Basically, what these groups were asserting was that they just could not find this information. So not only was Chevron in violation of the taxation guidelines of the multinational guidelines, but they were actually also in violation of the disclosure guidelines, which say that multinational corporations must disclose certain financial and other information to the public.
David D. Stewart: OK. And what happened during the proceedings?
Sarah Paez: We heard from both sides. We interviewed people who were involved in putting the complaint forward, and we also interviewed a spokesperson from Chevron. And we were able to interview someone who works in the Dutch NCP.
What we found out was that, according to Chevron, they received this invitation from the Dutch NCP to engage in a mediation process based on this complaint. Chevron said that they did work with the Dutch NCP for about three years, answering their questions and going back and forth with them, and at the end of that three years decided to pull out of the mediation process because they felt that there were issues with certain things being disclosed to the public as a result of this complaint that they did not want disclosed. They thought that that was unfair.
Then they also mentioned that there was an issue with conflict of interest within the Dutch NCP. The Dutch NCP is composed of four experts. They have one from each of the relevant stakeholder groups that would be involved in the MNE guidelines. So that's business, one from NGOs, one from trade union, and one from academia. The chairperson of the NCP that Chevron was alleging had a conflict of interest had actually worked for one of the groups that brought the complaint, FNV, which is a trade union. Now she's, of course, not part of that anymore, but they were saying that they had a problem with the fact that she had been involved with that group prior.
But of course, what we heard from the people who brought the complaint and even also from the person we talked to within the Dutch NCP was that's how that works. They do need somebody who is representative of trade unions, who's really gotten to a point in their career where they're considered an expert. And obviously, the chairperson had worked in many different capacities. She hadn't just worked with this one organization, and of course, they have representatives from other areas. So anyway, that was something that was interesting that we heard from all the relevant groups that were involved in this complaint process.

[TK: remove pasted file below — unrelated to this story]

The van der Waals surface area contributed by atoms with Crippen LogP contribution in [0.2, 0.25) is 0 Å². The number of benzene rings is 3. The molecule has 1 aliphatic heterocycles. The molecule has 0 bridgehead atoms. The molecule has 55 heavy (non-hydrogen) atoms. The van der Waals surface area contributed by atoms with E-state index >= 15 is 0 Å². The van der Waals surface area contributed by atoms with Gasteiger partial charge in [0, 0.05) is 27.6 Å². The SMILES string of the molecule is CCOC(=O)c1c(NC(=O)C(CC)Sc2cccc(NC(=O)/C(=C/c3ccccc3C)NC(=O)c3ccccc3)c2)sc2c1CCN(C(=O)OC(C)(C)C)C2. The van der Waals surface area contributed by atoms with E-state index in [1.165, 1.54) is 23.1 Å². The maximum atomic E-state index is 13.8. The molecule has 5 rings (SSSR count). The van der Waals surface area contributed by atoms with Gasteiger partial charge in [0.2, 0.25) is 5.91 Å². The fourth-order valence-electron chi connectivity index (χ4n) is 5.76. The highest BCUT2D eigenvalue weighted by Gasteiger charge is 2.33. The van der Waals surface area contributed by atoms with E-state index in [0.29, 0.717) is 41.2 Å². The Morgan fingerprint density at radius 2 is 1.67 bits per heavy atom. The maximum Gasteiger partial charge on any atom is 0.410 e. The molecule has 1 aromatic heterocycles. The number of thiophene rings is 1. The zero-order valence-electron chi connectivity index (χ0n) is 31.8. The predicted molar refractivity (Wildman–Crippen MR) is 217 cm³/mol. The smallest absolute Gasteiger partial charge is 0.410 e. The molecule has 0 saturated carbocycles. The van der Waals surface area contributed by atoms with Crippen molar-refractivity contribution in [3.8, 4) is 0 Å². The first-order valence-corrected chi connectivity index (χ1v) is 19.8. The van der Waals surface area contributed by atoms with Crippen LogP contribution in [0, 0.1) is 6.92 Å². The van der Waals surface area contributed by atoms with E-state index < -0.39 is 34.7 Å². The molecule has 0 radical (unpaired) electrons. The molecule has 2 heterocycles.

But Chevron pulled out, and the Dutch NCP issued its final statement and basically acknowledged from what they could find from the publicly available information that they were able to access — they said, "Yeah, this complaint's pretty reasonable," and they issued a few recommendations for Chevron to up its transparency and to get in line with the OECD multinational guidelines that they found that they had violated.
David D. Stewart: So Chevron withdrew from this process, but have they done anything to respond to the recommendations of the panel?
Sarah Paez: From what we can tell, not really. Of course, Chevron has told us that they comply with all tax laws in all of the countries that they operate in. But in November, the social justice nonprofit Oxfam International actually came out with a report saying that there are several oil and gas companies, including Chevron, that continue to practice secretive tax practices and that these companies, including Chevron, have ignored repeated requests to disclose tax details that are in line with the standards of the Independent Global Reporting Initiative. That report was issued in November of 2022, so even five years on, it appears that Chevron is still not disclosing information up to the standards that countries would like to see.
David D. Stewart: Since all of this is taking place in the Netherlands, have we heard anything from the Dutch government about it?
Sarah Paez: Well, we have not heard anything from official government ministries about it. However, the Dutch NCP, while they are an independent structure that is not technically affiliated with the Dutch government, they are at arm's length with the Dutch government. So hearing from them on something of this caliber, a violation of the multinational guidelines by a rather large multinational company — what we heard at least from some of the NGOs and trade unions was that it was a really big deal that the Dutch NCP did issue those recommendations and that they did basically side with the complainants in saying that they really needed to see more from Chevron in terms of transparency.
David D. Stewart: All right. Now, turning to this process in the larger picture, you mentioned how this organization is at arm's length with the government. Would it benefit from perhaps a closer relationship with the government and information sharing?